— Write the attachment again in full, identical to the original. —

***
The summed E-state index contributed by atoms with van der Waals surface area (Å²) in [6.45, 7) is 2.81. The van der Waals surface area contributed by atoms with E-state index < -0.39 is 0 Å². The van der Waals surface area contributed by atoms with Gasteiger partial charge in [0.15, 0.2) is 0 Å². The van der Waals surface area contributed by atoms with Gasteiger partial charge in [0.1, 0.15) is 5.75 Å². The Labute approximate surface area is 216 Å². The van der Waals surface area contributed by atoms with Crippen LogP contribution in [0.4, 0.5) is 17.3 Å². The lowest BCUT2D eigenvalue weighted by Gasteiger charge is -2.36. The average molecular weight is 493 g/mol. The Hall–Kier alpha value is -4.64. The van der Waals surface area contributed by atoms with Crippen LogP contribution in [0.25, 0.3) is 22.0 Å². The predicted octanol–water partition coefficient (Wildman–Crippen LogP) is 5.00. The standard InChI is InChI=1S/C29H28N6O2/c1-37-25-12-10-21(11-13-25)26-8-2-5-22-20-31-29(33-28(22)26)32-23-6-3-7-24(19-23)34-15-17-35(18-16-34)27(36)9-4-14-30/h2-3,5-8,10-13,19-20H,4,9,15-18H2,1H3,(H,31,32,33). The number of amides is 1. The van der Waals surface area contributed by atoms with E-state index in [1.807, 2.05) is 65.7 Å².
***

The summed E-state index contributed by atoms with van der Waals surface area (Å²) in [6.45, 7) is 2.81. The van der Waals surface area contributed by atoms with E-state index < -0.39 is 0 Å². The van der Waals surface area contributed by atoms with Gasteiger partial charge in [0.15, 0.2) is 0 Å². The van der Waals surface area contributed by atoms with Gasteiger partial charge in [0.1, 0.15) is 5.75 Å². The Labute approximate surface area is 216 Å². The van der Waals surface area contributed by atoms with Crippen LogP contribution in [0.4, 0.5) is 17.3 Å². The lowest BCUT2D eigenvalue weighted by Gasteiger charge is -2.36. The average molecular weight is 493 g/mol. The Hall–Kier alpha value is -4.64. The van der Waals surface area contributed by atoms with Crippen LogP contribution in [0.25, 0.3) is 22.0 Å². The predicted octanol–water partition coefficient (Wildman–Crippen LogP) is 5.00. The standard InChI is InChI=1S/C29H28N6O2/c1-37-25-12-10-21(11-13-25)26-8-2-5-22-20-31-29(33-28(22)26)32-23-6-3-7-24(19-23)34-15-17-35(18-16-34)27(36)9-4-14-30/h2-3,5-8,10-13,19-20H,4,9,15-18H2,1H3,(H,31,32,33). The number of amides is 1. The van der Waals surface area contributed by atoms with E-state index in [1.807, 2.05) is 65.7 Å².